Despite the obvious disadvantage of being the lesser experienced of the two sides, Australians in the first ODI on Sunday proved that India can ill-afford to take them lightly in the seven-match series.
After winning the toss skipper George Bailey chose to bat first and Australian openers proved his decision correct by adding 110 runs for the first-wicket in just 18.2 overs. Philip Hughes scored 47 runs and swashbuckling opener Aaron Finch played a 72-run-knock punctuated with eight fours and three sixes.
Bailey held the middle order together and played a captain’s knock scoring 85 runs off 82 balls, laced with ten boundaries. Cameos by Glenn Maxwell (31) and James Faulkner (27) ensured that the visiting team crossed the psychological barrier of 300 runs. Australian batsmen together put up a total of 304 runs on the board for India to chase.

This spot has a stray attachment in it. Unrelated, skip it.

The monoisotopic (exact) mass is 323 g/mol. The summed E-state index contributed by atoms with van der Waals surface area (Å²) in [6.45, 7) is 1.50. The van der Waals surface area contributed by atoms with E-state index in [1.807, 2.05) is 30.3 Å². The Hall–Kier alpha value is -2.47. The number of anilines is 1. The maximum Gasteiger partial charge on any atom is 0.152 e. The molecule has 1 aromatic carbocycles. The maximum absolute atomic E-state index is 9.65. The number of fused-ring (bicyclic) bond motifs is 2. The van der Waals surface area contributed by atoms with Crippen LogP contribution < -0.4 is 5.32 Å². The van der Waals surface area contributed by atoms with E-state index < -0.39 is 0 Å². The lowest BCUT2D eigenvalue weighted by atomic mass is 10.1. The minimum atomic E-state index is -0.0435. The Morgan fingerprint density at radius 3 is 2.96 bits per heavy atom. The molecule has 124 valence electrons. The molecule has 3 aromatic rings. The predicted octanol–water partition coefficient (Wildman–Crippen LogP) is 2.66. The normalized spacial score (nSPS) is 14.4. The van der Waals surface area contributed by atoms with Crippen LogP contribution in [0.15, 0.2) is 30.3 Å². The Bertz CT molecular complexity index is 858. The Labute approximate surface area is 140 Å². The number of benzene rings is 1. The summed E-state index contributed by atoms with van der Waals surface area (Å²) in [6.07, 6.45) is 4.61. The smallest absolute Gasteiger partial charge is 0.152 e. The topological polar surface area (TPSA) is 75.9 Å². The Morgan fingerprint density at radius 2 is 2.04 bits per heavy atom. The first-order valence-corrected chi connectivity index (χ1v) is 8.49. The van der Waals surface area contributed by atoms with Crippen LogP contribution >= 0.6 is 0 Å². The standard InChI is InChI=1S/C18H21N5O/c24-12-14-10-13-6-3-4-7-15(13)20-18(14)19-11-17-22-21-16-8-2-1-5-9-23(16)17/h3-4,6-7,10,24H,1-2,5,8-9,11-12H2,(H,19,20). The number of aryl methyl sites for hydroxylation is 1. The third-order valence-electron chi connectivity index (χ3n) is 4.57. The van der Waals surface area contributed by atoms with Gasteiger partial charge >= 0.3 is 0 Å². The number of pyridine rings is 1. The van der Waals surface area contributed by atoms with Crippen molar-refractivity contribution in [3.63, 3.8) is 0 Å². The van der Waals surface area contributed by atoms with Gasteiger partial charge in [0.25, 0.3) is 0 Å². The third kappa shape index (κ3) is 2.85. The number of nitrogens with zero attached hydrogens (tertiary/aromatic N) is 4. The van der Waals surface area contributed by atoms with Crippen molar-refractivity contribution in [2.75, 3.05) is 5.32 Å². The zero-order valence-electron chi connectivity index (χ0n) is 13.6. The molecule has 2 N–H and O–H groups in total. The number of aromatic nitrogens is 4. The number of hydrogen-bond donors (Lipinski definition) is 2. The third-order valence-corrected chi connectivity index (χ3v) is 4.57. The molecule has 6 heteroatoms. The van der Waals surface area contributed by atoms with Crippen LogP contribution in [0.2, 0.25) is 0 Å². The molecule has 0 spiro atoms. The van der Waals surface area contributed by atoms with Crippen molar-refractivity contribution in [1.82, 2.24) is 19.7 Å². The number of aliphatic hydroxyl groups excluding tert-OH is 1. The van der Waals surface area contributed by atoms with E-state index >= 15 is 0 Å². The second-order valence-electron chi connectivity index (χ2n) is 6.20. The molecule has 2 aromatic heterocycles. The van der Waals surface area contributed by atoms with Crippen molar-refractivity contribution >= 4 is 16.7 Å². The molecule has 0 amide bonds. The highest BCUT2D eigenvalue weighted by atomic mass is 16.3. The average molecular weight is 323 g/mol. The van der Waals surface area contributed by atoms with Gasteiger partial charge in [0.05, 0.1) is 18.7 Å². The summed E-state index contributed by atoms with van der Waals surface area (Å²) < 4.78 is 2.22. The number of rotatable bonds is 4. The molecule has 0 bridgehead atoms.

When Australian bowlers came in to defend the total of 300-plus runs, Faulkner provided his team just the breakthrough that they needed in the form of the in-form Indian opener— Shikhar Dhawan. Later on, in the fag end of the Indian innings, he picked two other crucial wickets of Suresh Raina and Ravinder Jadeja to break the backbone of Indian middle order.
After failing to shine with the willow, Shane Watson compensated with the ball and gave his team two crucial breakthroughs in the form of Rohit Sharma (42) and Virat Kohli (61), who both looked in fine knick while they lasted on the crease.
McKay in the 40th over scalped one of the best finishers in world cricket — MS Dhoni — to deal a crushing blow to India’s hopes of making a match out of it.
After their skipper departed, the Indian tail failed to wag and only managed to add 36 more runs. The Indian innings folded well before the full quota of 50 overs as the Aussies romped home by 72 runs.